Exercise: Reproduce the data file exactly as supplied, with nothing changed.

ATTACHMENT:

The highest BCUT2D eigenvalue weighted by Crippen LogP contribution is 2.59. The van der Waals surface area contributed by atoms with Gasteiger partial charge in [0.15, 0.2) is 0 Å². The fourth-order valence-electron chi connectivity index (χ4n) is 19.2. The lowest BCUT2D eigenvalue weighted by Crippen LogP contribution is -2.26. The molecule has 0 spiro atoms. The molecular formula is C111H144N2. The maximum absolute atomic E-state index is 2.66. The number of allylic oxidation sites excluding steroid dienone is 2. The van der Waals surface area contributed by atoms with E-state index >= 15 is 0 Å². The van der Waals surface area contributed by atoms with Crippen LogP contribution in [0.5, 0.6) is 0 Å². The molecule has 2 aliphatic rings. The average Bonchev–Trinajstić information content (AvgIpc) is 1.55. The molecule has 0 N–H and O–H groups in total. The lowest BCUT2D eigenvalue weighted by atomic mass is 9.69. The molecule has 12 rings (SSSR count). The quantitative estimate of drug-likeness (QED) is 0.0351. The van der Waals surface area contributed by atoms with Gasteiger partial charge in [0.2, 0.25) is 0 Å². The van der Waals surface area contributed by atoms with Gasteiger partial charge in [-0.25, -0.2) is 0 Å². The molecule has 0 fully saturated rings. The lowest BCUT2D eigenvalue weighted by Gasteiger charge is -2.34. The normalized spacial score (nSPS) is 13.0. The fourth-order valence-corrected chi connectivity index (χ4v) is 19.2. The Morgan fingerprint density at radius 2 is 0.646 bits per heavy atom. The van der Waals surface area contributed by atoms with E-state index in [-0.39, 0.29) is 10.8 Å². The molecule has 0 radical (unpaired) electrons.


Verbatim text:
The highest BCUT2D eigenvalue weighted by Crippen LogP contribution is 2.59. The van der Waals surface area contributed by atoms with Gasteiger partial charge in [0.15, 0.2) is 0 Å². The fourth-order valence-electron chi connectivity index (χ4n) is 19.2. The lowest BCUT2D eigenvalue weighted by Crippen LogP contribution is -2.26. The molecule has 0 spiro atoms. The molecular formula is C111H144N2. The maximum absolute atomic E-state index is 2.66. The number of allylic oxidation sites excluding steroid dienone is 2. The van der Waals surface area contributed by atoms with E-state index >= 15 is 0 Å². The van der Waals surface area contributed by atoms with Crippen LogP contribution in [0.5, 0.6) is 0 Å². The molecule has 2 aliphatic rings. The average Bonchev–Trinajstić information content (AvgIpc) is 1.55. The molecule has 0 N–H and O–H groups in total. The lowest BCUT2D eigenvalue weighted by atomic mass is 9.69. The molecule has 12 rings (SSSR count). The quantitative estimate of drug-likeness (QED) is 0.0351. The van der Waals surface area contributed by atoms with Gasteiger partial charge in [0.2, 0.25) is 0 Å². The van der Waals surface area contributed by atoms with Gasteiger partial charge in [-0.25, -0.2) is 0 Å². The molecule has 0 fully saturated rings. The lowest BCUT2D eigenvalue weighted by Gasteiger charge is -2.34. The normalized spacial score (nSPS) is 13.0. The fourth-order valence-corrected chi connectivity index (χ4v) is 19.2. The Morgan fingerprint density at radius 2 is 0.646 bits per heavy atom. The van der Waals surface area contributed by atoms with E-state index in [-0.39, 0.29) is 10.8 Å². The molecule has 0 radical (unpaired) electrons.